The concept of nature-based solutions took root in China in 2019. Now it has been included in official documents from the Ministry of Ecology and Environment (MEE) and the Ministry of Natural Resources (MNR), bringing the idea greater visibility in policy. But urgent issues remain to be resolved. These include a lack of quantitative research, a narrow understanding of the concept, and the need for incentive policies. And although nature-based solutions (NbS) offer strong measures to tackle both climate change and biodiversity loss, they should not be used to mitigate climate change at the expense of big emissions cuts.
What are nature-based solutions?
NbS are actions to protect, restore and manage ecosystems in ways that also benefit humans. Such benefits might be climate change mitigation, economic development, food security, improved health or resilience to natural disasters.
The concept has been attracting international attention for a while. In a 2008 report, the World Bank said NbS could help both with mitigation and adaptation to climate change, while also protecting biodiversity and improving sustainable livelihoods. The following year, the International Union for Conservation of Nature (IUCN) said in a proposal to the COP15 climate talks that NbS should be promoted “as an integral part of broader adaptation and mitigation plans and strategies.”
Then, in 2016, the IUCN offered systematic definitions of NbS concepts and principles. It described NbS as including the conservation, restoration and sustainable management of natural and artificial ecosystems, in order to respond to various social challenges while improving human welfare and biodiversity. In the years since, the European Commission, Rainforest Alliance and Nature Conservancy have all put forward definitions of NbS more specific to the fields they work in. Generally speaking, the IUCN’s definition is broader and more widely applicable.
The year before last seems to have been a turning point. In 2019, the UN climate summit listed NbS as one of nine action areas, and China and New Zealand were to lead a new coalition on it. Following that, NbS gained more attention in China’s climate change and conservation fields – from policymakers, academics and NGOs – as valuable tools to combat climate change. In September 2020, nature-based solutions were included in guidelines on ecosystem restoration published jointly by the MEE, MNR and Ministry of Finance. The Nature Conservancy followed this up in March this year with a book on NbS in Chinese.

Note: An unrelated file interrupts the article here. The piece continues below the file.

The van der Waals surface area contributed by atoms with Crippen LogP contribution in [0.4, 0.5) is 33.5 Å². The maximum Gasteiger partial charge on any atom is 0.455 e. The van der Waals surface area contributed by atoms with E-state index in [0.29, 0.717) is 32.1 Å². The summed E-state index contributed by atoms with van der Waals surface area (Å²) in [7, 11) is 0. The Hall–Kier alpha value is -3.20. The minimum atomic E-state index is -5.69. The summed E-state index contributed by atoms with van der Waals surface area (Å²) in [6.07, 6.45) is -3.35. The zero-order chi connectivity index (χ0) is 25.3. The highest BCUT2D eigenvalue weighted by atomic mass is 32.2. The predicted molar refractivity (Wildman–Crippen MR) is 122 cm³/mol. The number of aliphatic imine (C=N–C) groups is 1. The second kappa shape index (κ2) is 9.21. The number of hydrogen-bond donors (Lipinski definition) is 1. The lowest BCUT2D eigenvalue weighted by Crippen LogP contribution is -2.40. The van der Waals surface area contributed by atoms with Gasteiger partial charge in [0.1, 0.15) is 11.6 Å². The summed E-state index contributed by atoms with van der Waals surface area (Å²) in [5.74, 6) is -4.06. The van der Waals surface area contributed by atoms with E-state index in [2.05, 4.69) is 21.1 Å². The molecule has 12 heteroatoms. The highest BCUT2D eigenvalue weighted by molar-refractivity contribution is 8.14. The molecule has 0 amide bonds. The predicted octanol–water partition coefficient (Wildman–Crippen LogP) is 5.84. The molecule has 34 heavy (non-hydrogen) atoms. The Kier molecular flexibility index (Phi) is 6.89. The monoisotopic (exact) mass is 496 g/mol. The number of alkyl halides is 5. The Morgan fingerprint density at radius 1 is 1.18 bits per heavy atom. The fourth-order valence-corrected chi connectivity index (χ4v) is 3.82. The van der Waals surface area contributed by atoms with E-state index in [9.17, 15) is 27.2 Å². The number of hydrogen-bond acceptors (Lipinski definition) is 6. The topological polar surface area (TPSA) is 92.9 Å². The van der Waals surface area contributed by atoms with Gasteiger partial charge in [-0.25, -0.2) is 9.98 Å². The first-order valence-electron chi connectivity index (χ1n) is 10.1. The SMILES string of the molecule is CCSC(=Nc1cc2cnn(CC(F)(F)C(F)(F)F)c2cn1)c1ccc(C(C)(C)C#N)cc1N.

Some large multinationals have, based on their carbon neutrality and social responsibility commitments, also become NbS champions, attracted by the environmental, social and economic advantages of the approach.
NbS: the ‘no-regret’ routes to combatting climate change
The sudden popularity of NbS after the New York climate conference in 2019 created a misunderstanding that they are only about solving climate change. In fact, NbS can help meet multiple challenges. Within the climate context, NbS are often referred to as natural climate solutions. These can be achieved through the protection, restoration and sustainable development of natural and artificial ecosystems to fix carbon and prevent carbon emissions from land use.
Unlike traditional climate solutions which involve cutting energy use and reducing emissions, NbS can have other beneficial effects, such as protecting biodiversity, conserving water sources and looking after the soil. That all improves adaptability to climate change. The mainstream view, then, is that it would be hard to overuse NbS, as it is both mitigation and adaptation in one package.
Research by the Resilience Centre at Stockholm University described NbS as a “no-regret” option, meaning that “the outcomes are fundamental for the maintenance of the economy and livelihoods in any scenario.”
In January, the MEE published guidance on coordinating and strengthening climate action and environmental protection, saying that attention should be given to nature-based solutions during action to mitigate and adapt to climate change. The multiple benefits of NbS have made it crucial to coordinated action on the climate and biodiversity.
More quantitative research needed
In 2017, The Nature Conservancy and 15 other organisations published a paper on natural climate solutions in the Proceedings of the National Academy of Sciences of the United States of America. They reviewed 20 actions towards climate mitigation that would see forestry, farmland, grasslands and wetlands protected, restored and better managed. The paper predicted that by 2030, the actions could contribute 37% of the climate mitigation needed to limit warming to 2C. Moreover, the researchers found this would be an affordable and practical option: around one-sixth of this mitigation would cost no more than US$10 per tonne of CO2 equivalent (tCO2e) and half of it would cost less than U$100. The paper estimated that by 2030 every tCO2e released will cause US$100 of social harm – meaning around half of the NbS climate action could be termed cost-effective.
To better understand the global and national potential of NbS in mitigating climate change, Nature4Climate and the Nature Conservancy developed the Natural Climate Solutions World Atlas.